Traditional chemotherapy treatment involves the administration of anti-cancer drugs. Mesothelioma patients have two main methods of receiving this treatment. One such method, known as systemic therapy, introduces chemotherapy to patients in a pill form or through direct injection into a vein. Both forms allow the drug to enter the patient’s bloodstream and travel throughout the body, attacking cancer cells wherever they lie. For mesothelioma, the second form of administration is used, where the drug is injected directly into the body cavity where the cancer resides. These drugs might be introduced either intrapleurally, through the chest cavity, or intraperitoneally, meaning they are injected into the abdominal region.
A new peritoneal
mesothelioma option called Heated Intraperitoneal Chemotherapy (HIPEC) promises to change that however. HIPEC is the second stage of a treatment option that begins with surgery during which as much of the tumors growing in the mesothelioma patient’s abdomen as possible are removed. Immediately following surgery, HIPEC commences in the form of an intra-abdominal lavage infused over one to two hours, made up of a chemotherapeutic agent in a sterile solution heated to between 111 degrees Fahrenheit and 114 degrees Fahrenheit. The intraperitoneal environment itself is maintained at a temperature between 107 degrees Fahrenheit and 109 degrees Fahrenheit. At the end of the perfusion interval, the solution is drained from the operation site. Thereafter the perfusion is repeated once a week for three to four weeks, depending upon the attending oncologist’s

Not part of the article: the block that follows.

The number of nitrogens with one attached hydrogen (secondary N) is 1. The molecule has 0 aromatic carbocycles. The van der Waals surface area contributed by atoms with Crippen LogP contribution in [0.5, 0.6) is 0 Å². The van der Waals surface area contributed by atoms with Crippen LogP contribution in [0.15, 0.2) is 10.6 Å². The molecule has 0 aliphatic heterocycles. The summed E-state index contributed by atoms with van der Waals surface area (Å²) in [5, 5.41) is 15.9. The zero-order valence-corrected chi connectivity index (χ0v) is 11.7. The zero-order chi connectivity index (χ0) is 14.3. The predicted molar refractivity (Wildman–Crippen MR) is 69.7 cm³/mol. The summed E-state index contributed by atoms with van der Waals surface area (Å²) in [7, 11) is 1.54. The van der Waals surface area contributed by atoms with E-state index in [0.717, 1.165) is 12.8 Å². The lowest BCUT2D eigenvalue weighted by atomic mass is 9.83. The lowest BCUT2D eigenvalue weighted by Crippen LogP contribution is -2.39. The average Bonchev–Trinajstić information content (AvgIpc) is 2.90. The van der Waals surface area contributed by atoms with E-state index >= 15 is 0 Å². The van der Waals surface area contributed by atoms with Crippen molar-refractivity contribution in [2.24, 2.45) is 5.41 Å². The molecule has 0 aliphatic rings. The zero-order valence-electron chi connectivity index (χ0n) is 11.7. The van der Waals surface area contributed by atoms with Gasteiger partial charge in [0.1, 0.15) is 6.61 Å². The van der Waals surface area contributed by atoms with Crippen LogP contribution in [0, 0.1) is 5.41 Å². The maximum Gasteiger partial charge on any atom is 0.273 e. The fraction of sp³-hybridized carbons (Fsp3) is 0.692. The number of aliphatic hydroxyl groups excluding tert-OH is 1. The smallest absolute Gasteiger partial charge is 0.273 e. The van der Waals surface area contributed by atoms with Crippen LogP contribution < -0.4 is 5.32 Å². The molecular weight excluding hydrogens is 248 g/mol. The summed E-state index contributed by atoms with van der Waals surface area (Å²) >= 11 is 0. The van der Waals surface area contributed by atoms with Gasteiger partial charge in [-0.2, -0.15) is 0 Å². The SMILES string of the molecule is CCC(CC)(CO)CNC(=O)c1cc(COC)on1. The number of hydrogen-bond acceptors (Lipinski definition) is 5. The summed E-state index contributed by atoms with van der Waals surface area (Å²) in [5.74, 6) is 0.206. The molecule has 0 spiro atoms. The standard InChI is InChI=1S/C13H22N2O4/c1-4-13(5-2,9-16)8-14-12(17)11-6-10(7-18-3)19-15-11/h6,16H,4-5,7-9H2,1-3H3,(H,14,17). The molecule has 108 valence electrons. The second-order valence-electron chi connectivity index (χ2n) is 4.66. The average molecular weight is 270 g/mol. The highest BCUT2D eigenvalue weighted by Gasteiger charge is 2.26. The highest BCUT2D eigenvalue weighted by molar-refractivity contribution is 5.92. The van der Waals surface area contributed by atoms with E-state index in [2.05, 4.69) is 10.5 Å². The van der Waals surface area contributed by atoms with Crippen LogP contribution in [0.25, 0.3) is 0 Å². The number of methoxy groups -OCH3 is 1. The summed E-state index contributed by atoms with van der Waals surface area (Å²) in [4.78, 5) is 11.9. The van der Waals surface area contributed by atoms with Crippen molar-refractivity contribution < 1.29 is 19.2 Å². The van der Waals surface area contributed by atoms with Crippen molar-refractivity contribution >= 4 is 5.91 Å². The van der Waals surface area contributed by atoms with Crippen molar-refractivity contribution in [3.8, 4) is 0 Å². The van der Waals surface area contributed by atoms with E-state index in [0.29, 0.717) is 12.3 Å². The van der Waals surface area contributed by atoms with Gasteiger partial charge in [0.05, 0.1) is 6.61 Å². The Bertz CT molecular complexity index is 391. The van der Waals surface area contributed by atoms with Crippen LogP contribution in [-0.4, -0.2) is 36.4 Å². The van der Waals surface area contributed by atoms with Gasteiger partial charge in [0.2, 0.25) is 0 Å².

preference. The purpose of HIPEC is to eliminate those metastases too small to make surgical removal a viable option. The first procedure is done immediately following surgery in order to wash away any potentially metastatic cells dislodged from the primary tumors during surgery. Heating the chemotherapeutic agents allows them to penetrate tumors more effectively. In traditional chemotherapy, chemotherapeutic agents are infused intravenously through a peripheral site that is generally far from the tumors they are treating. In HIPEC, however, chemotherapeutic agents are infused directly at the site of the mesothelioma tumors, increasing their concentration which makes them more effective. Additionally, HIPEC has been linked to fewer side effects than traditional peritoneal mesothelioma chemotherapies. Unfortunately HIPEC is only effective with patients suffering from peritoneal mesothelioma and other abdominal cancers. Patients who have been diagnosed with pleural
mesothelioma will need to discuss other treatment options with their oncologists. Reference: